Rosanne Cash has chops—both hard-earned and genetic. Although not often thought of as a superstar herself, the oldest daughter of Johnny Cash crawled from working backstage as a wardrobe assistant for her dad, to being a background singer, finally a soloist, and ultimately the winner of a Grammy and nine other nominations, 11 number one country hit singles,21 top 40 country singles, and two gold records. Not too shabby.
Performing at Spoleto Festival USA on Sunday night in the TD Ameritrade Arena, Cash delivered an assortment of new material from an upcoming album, but focused on paying homage to the artists who have come before her—some of them friends and family members—many of the songs from her 2009 album The List. The List came about because at age 18 her dad had given her a list of 100 seminal songs in country and American music—she picked 12 to record with folks like Bruce Springsteen, Elvis Costello, and Jeff Tweedy.
If only one word could be used to describe the concert it would be “professional.” Performing with her band of solid musicians, the Keith to her Mick and the Big Man to her Bruce is her husband, co-writer, lead guitarist, producer, and partner John Leventhal. Throughout the evening, the two bounced off one another both musically and with the kind of quips only a husband and wife team can deliver.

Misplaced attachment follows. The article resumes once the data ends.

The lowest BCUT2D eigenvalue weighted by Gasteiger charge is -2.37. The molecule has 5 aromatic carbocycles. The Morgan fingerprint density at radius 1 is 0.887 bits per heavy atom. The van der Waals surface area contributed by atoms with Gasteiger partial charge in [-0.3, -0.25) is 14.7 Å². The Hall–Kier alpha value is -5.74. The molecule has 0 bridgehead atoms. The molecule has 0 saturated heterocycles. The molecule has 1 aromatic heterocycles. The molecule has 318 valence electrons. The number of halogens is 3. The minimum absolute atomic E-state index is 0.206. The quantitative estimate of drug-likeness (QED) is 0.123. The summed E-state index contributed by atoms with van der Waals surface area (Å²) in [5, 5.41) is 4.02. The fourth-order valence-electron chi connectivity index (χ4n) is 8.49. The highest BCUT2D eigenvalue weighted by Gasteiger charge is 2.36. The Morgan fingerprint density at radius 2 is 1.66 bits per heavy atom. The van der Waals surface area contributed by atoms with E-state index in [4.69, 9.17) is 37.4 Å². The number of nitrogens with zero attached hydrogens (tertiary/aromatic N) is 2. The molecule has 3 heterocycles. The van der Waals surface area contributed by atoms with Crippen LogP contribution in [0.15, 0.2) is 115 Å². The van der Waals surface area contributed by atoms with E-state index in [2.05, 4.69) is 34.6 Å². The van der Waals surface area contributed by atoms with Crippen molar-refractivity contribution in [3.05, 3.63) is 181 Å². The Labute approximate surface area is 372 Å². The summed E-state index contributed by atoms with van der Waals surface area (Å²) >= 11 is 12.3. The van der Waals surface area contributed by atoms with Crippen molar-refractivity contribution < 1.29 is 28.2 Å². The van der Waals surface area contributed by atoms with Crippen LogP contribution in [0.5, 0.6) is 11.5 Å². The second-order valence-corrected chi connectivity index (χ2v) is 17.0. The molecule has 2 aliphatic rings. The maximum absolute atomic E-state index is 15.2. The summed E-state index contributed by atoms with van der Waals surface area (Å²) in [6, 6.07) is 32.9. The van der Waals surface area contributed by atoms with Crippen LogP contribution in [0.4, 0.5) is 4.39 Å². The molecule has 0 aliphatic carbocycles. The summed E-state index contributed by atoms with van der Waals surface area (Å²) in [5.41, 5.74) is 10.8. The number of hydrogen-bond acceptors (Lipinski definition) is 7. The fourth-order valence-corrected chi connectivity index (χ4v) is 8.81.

Highlights of the night included, from The List, "Long Black Veil," recorded in 1959 by Lefty Frizzell, written by Danny Dill, Marijohn Wilkin, and covered by the likes of Johnny Cash, and Joni Mitchell on the first Johnny Cash show in 1969, as well as The Band, Mick Jagger, Joan Baez, Emilou Harris and Dave Matthews. Also from The List was Dylan’s 1963 "Girl from the North Country," re-recorded in a duet with Johnny Cash in 1969. Other List songs performed included "Five Hundred Miles" by Hedy West and a take on the traditional "Motherless Children."
Of course Cash’s show would have not been complete without a rendition of her 1981 Billboard country chart number one, and Billboard pop chart number 22, "Seven Year Ache."
Bob Jolley - publisher, Muddy Ford Press